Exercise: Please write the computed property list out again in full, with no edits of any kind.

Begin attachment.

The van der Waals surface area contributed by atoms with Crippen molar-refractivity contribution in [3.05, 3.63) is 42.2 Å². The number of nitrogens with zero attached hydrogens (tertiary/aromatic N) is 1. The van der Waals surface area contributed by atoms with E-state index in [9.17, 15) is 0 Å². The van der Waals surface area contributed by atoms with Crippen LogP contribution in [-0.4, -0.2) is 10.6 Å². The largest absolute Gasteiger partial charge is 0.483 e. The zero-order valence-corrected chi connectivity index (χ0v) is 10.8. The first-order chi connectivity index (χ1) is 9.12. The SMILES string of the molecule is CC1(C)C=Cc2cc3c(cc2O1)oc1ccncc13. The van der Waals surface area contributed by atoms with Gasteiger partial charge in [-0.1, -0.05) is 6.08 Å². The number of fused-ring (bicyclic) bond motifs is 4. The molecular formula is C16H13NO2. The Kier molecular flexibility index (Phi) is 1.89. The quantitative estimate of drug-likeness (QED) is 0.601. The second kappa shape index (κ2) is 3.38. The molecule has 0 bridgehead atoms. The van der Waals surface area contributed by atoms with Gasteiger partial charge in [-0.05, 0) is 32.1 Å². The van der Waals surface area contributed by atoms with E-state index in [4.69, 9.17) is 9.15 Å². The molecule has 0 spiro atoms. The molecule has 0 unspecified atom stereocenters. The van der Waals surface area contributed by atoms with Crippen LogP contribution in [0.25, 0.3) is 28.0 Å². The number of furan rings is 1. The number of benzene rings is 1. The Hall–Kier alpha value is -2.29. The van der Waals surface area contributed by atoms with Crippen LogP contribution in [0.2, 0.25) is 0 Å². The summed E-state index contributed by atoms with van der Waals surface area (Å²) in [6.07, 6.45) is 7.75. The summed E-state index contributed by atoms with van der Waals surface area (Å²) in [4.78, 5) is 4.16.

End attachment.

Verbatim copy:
The van der Waals surface area contributed by atoms with Crippen molar-refractivity contribution in [3.05, 3.63) is 42.2 Å². The number of nitrogens with zero attached hydrogens (tertiary/aromatic N) is 1. The van der Waals surface area contributed by atoms with E-state index in [9.17, 15) is 0 Å². The van der Waals surface area contributed by atoms with Crippen LogP contribution in [-0.4, -0.2) is 10.6 Å². The largest absolute Gasteiger partial charge is 0.483 e. The zero-order valence-corrected chi connectivity index (χ0v) is 10.8. The first-order chi connectivity index (χ1) is 9.12. The SMILES string of the molecule is CC1(C)C=Cc2cc3c(cc2O1)oc1ccncc13. The van der Waals surface area contributed by atoms with Gasteiger partial charge in [-0.1, -0.05) is 6.08 Å². The number of fused-ring (bicyclic) bond motifs is 4. The molecular formula is C16H13NO2. The Kier molecular flexibility index (Phi) is 1.89. The quantitative estimate of drug-likeness (QED) is 0.601. The second kappa shape index (κ2) is 3.38. The molecule has 0 bridgehead atoms. The van der Waals surface area contributed by atoms with Gasteiger partial charge in [-0.05, 0) is 32.1 Å². The van der Waals surface area contributed by atoms with E-state index in [4.69, 9.17) is 9.15 Å². The molecule has 0 spiro atoms. The molecule has 0 unspecified atom stereocenters. The van der Waals surface area contributed by atoms with Crippen LogP contribution in [0.25, 0.3) is 28.0 Å². The number of furan rings is 1. The number of benzene rings is 1. The Hall–Kier alpha value is -2.29. The van der Waals surface area contributed by atoms with Crippen LogP contribution in [0.2, 0.25) is 0 Å². The summed E-state index contributed by atoms with van der Waals surface area (Å²) in [6.07, 6.45) is 7.75. The summed E-state index contributed by atoms with van der Waals surface area (Å²) in [4.78, 5) is 4.16.